Middlemarch Madness

Middlemarch Madness Voting Day 6: Threes v. Fourteens

Last night was another record setter for votes, with many of you coming out to speak for your favorite lady heroines.  I’m not sure there will be any surprises in the results, but I’d like the Pratchett fans to go ahead and sit down or get a bowl of comfort pudding or the like. 

To begin, here are your winners from last night.

In the YA Fantasy/Sci-fi/Dystopia division, one Ms. Lyra Belaqua beats the underdog Tiffany Aching, but the latter didn’t go down without a fight.

In the YA Fiction division, Ramona Quimby wiped the floor with Frankie Landau Banks, but I’m pretty sure Ramona would have been a tough contender against any of the YA fiction badasses.  Ramona is one tough cookie.

In the Adult Fantasy/Sci-fi/Dystopia division, Vivianne ends up victorious over Esmerelda Weatherwax in spite of her early lead.

Finally, in Adult Fiction, Kate pulls off the first major upset, knocking out #4 seat Hester Prynne.   (WHAT?)

I think we all need a dixie cup of the good box wine from behind the server after that.

Here’s your new bracket, RIP to the ladies who we’ve said goodbye to tonight.  *insert cheesy empowering pop song montage here*

Click to access Middlemarchmadnessbracket6.pdf

And here is tonight’s poll, introducing overall favorites Katniss Everdeen and Lisbeth Salander.

By [E] Selena MacIntosh*

Selena MacIntosh is the owner and editor of Persephone Magazine. She also fixes it when it breaks. She is fueled by Diet Coke, coffee with a lot of cream in it, and cat hair.

14 replies on “Middlemarch Madness Voting Day 6: Threes v. Fourteens”

How could Kate have beaten Hester? I demand a recount!

I think I have to sit out this round of voting – I only know two of the characters. Lucy v. Katniss is a hard one because although I love their books, I didn’t really like either of them. To be honest, I actively dislike Katniss…so I guess I’d vote Lucy? Eh.

Apparently I need to read this Discworld business – its characters keep popping up and I’ve no clue who they are!

Portia? Really?
—My exact words because once again, of all the Shakespearean heroines…ugh.

Anyway, here’s the deal with Remy/why I read This Lullaby in one sitting at age 15 and have loved it ever since: Remy isn’t like many YA girls/women, in that she is more at the center of her social circle than on the outside. She’s presented as more confident, more popular, more like the girls others want to be. I remember reading a quote from Sarah Dessen about how this was actually her starting point: she wanted to write about a character unlike those at the center of pretty much all her other books (which are all wonderful, by the way).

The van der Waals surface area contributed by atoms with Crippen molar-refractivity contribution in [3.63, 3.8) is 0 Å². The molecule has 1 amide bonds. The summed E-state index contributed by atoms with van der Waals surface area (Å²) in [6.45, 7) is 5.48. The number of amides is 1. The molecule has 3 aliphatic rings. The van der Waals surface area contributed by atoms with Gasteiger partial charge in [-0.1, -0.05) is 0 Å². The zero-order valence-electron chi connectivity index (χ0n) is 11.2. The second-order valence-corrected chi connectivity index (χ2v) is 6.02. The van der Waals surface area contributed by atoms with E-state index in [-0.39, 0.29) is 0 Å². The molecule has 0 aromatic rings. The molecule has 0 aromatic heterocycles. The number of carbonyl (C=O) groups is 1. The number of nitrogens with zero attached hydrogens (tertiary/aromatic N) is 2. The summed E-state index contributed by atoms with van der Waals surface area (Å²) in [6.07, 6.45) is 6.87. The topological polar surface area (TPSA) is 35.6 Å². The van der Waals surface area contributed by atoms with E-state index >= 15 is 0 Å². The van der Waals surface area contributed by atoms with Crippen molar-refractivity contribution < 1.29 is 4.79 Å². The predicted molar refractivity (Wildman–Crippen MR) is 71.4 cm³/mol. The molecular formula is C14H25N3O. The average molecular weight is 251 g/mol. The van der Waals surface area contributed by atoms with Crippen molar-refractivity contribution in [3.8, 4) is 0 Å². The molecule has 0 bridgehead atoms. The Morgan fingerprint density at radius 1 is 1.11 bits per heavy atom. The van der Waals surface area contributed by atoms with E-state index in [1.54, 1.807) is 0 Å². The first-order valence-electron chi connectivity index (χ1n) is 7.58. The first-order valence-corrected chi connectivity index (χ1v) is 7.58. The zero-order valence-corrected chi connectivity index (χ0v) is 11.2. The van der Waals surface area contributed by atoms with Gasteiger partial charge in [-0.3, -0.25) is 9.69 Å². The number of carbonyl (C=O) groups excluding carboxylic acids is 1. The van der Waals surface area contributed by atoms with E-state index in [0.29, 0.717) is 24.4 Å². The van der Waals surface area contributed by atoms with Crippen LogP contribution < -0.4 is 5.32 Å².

Anyway, her central flaw is that after watching her romance novelist mother get married and divorced something like 6 (or more?) times, she distrusts the possibility of lasting, committed relationships, and acts accordingly, enjoying boys, but moving on before it gets particularly serious.

Long story short, that mostly changes when she meets the “right” guy (Dexter, aka my favorite Dessen boy), but that’s not the point — she holds her own, and moves through her growth at her own pace. A large portion of the book takes place when she is not with Dexter, but also not moping around, feeling sorry for herself, like so many characters do when they’re not with THE ONE. And even in the end, when she comes around, she still leaves home for Stanford and gets on with her life. She doesn’t change everything for someone else.

She’s also got solid, realistic relationships with her girl friends. They have their rituals and their shared experiences, but not in a cheesy makes you want to bang your head against something hard kind of way. Most of all, she’s not perfect and occasionally kind of bitchy, and manages to straddle the reality of not always nice, but not Queen Wench, either.

…Now I want to re-read This Lullaby. (I read it in one sitting after I bought it at age 15. I cut my summer Spanish class and spent all day on the couch at my local library.)

Emily Emily Emily.
every. single. time.
apparently Lucy Maud loved Emily even more than Anne… I’m not sure I do but she comes very close.
when I first read the books as a young’n I was so intent on learning how to smile like Emily – that smile that just grew until it filled her whole face. I looked pretty ridiculous.

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